Published: Jan 1966
| ||Format||Pages||Price|| |
|PDF Version (244K)||12||$25||  ADD TO CART|
The term concrete can be construed to include a considerable variety of products made from portland cement or other cementing media, but in this publication the term concrete usually refers to a material which was at first a plastic mixture (or mixture that became plastic as a result of manipulation, especially vibration) of portland cement, water, air, and mineral aggregate. Therefore, this discussion of the nature of concrete will have the scope indicated by that description. A writer's concept of the nature of concrete can hardly be revealed in a few words, but his treatment of certain topics and his definitions are indicative. Here are some examples: in 1878 Trautwine, in the 11th edition of his Pocket Book for Civil Engineers, said “Cement concrete, or beton, is … cement mortar mixed with gravel or broken stone, brick, oyster shells, etc., or with all together.” He described mortar as sand containing a volume of cement equal to the volume of voids in the sand. In 1907, L. C. Sabin in a book on concrete said, “Concrete is simply a class of masonry in which the stones are small and of irregular shape. The strength of concrete depends largely on the strength of the mortar; in fact, this dependence will be much closer than in the case of other classes of masonry, since it may be stated as a general rule, the larger and more perfectly cut are the stone, the less will the strength of the masonry depend on the strength of the mortar.” Feret in 1896 considered water and air to be definite components of mortar (and presumably also of concrete), but it is not clear that he thought of cement paste as an entity. Zielenski, once head of the Hungarian Association for Testing Materials, in 1910 called concrete a conglomerate body; he considered the conglomerate to be composed of mortar and coarse aggregate, and the mortar to be composed of paste and sand, with or without air voids. Taylor and Thompson, authors of perhaps the best of early books on concrete, in the 1912 edition said, “Concrete is an artificial stone made by mixing cement, or some similar material which after mixing with water will set or harden so as to adhere to inert material, and an aggregate composed of hard, inert, materials of varying size, such as a combination of sand or broken stone screenings, with gravel, broken stone, cinders, broken brick, or other coarse material.” D. A. Abrams, in the first bulletin from the Structural Materials Research Laboratory, Lewis Inst., Chicago, Ill. (1918) emphasized the significance of the ratio of water to cement in concrete, and he abandoned the notion that concrete is a mixture of mortar and coarse aggregate, pointing out that the whole aggregate, fine and coarse combined, should be considered as one, even though fine and coarse aggre-gates are proportioned separately. F. R. McMillan in his book, Basic Principles of Concrete Making (1929) said, “Expressed in the simplest terms, concrete is a mass of aggregates held together by a hardened paste of portland cement and water … the paste is the active element.” In their textbook on concrete, Troxell and Davis (1956) wrote, “Concrete is a composite material which consists essentially of a binding medium within which are embedded particles or fragments of a relatively inert mineral filler. In portland cement concrete the binder or matrix, either in the plastic or in the hardened state, is a combination of portland cement and water.” This definition was adopted by the American Concrete Inst. (ACI) Committee 116 on Nomenclature in 1964. The Encyclopedia Britannica, 1963 edition, says, “Concrete is a building material consisting of a mixture in which a paste of portland cement and water binds inert aggregates into a rock-like mass as the paste hardens through chemical reaction of cement with water.” Although it is possible to discern an evolution of concepts in the above definition and descriptions, the early concept of concrete as a mixture of mortar and coarse aggregate tends to persist, despite Abrams' contention that the total aggregate functions as a unit. The idea lingers with us, perhaps, because it has simplicity and plausibility and partly because it is not altogether unrealistic, especially when there is a gap between the largest size in the sand and the smallest size in the coarse aggregate. However, gap gradings are not common, and in any case the correctness of Abrams' conclusion can hardly be questioned.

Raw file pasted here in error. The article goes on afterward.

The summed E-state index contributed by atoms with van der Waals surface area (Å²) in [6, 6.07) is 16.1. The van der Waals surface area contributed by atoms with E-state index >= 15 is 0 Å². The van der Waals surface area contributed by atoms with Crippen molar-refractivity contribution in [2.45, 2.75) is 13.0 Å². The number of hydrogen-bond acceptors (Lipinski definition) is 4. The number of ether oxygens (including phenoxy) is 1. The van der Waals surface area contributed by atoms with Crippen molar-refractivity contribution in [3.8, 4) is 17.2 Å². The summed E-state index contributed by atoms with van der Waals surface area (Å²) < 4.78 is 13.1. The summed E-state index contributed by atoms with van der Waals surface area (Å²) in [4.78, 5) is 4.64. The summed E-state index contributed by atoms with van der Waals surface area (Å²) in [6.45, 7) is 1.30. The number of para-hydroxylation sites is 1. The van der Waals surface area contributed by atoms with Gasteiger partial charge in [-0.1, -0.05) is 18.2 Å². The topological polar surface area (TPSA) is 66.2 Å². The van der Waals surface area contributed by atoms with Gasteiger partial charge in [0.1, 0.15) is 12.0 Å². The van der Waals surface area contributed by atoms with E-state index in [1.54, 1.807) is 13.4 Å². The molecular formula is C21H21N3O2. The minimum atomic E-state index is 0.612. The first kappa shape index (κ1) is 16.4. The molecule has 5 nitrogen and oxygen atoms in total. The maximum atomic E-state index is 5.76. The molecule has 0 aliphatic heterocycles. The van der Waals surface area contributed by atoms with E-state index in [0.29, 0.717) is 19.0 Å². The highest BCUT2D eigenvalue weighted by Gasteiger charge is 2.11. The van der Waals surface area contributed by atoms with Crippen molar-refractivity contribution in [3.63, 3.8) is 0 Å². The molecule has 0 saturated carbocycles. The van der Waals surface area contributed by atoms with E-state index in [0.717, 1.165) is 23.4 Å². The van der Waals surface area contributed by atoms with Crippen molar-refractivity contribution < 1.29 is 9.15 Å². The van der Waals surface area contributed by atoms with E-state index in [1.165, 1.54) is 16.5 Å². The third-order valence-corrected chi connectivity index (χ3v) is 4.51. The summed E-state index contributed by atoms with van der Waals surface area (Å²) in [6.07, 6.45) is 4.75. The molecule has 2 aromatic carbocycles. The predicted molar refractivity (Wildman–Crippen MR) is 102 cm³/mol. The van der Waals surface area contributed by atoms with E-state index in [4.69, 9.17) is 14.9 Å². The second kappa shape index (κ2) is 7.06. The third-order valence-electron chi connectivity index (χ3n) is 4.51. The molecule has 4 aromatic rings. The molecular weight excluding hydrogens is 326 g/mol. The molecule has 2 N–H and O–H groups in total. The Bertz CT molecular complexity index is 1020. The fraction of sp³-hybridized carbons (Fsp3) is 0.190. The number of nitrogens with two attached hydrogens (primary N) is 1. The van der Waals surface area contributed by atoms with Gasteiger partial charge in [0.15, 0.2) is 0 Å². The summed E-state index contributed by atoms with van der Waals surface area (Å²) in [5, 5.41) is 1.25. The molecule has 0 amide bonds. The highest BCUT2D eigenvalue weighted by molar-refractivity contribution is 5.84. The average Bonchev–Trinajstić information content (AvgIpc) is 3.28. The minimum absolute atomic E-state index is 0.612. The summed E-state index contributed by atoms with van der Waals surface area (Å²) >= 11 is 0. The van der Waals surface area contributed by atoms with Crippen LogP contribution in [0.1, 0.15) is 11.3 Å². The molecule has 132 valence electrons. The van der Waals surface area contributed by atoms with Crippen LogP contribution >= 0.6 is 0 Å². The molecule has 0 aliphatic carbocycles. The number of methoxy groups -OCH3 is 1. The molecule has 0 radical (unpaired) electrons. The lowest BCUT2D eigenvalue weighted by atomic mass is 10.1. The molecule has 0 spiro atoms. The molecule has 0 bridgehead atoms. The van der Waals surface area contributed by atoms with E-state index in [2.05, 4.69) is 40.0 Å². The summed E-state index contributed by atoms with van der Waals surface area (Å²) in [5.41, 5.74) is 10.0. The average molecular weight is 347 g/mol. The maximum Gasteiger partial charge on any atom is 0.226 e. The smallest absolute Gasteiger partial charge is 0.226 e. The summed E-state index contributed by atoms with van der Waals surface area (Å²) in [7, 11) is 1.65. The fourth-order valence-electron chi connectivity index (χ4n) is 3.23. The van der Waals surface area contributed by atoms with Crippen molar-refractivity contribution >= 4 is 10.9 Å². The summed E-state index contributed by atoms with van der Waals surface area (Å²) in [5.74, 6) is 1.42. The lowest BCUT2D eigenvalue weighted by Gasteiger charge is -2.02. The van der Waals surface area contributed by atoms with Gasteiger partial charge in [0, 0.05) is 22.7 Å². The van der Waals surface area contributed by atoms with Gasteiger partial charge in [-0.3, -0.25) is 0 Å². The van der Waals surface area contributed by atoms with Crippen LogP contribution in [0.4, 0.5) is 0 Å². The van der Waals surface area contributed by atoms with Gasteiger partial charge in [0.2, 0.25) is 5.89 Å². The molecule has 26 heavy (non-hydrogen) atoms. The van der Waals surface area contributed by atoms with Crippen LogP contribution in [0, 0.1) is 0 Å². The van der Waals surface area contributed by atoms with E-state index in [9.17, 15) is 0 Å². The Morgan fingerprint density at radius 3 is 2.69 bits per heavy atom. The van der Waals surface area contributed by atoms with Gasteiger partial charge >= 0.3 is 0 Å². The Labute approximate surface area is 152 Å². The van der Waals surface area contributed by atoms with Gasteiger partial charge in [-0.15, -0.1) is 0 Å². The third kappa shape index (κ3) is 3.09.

Powers, T. C.
Research counselor, Portland Cement Assn., Skokie, Ill.
Paper ID: STP49866S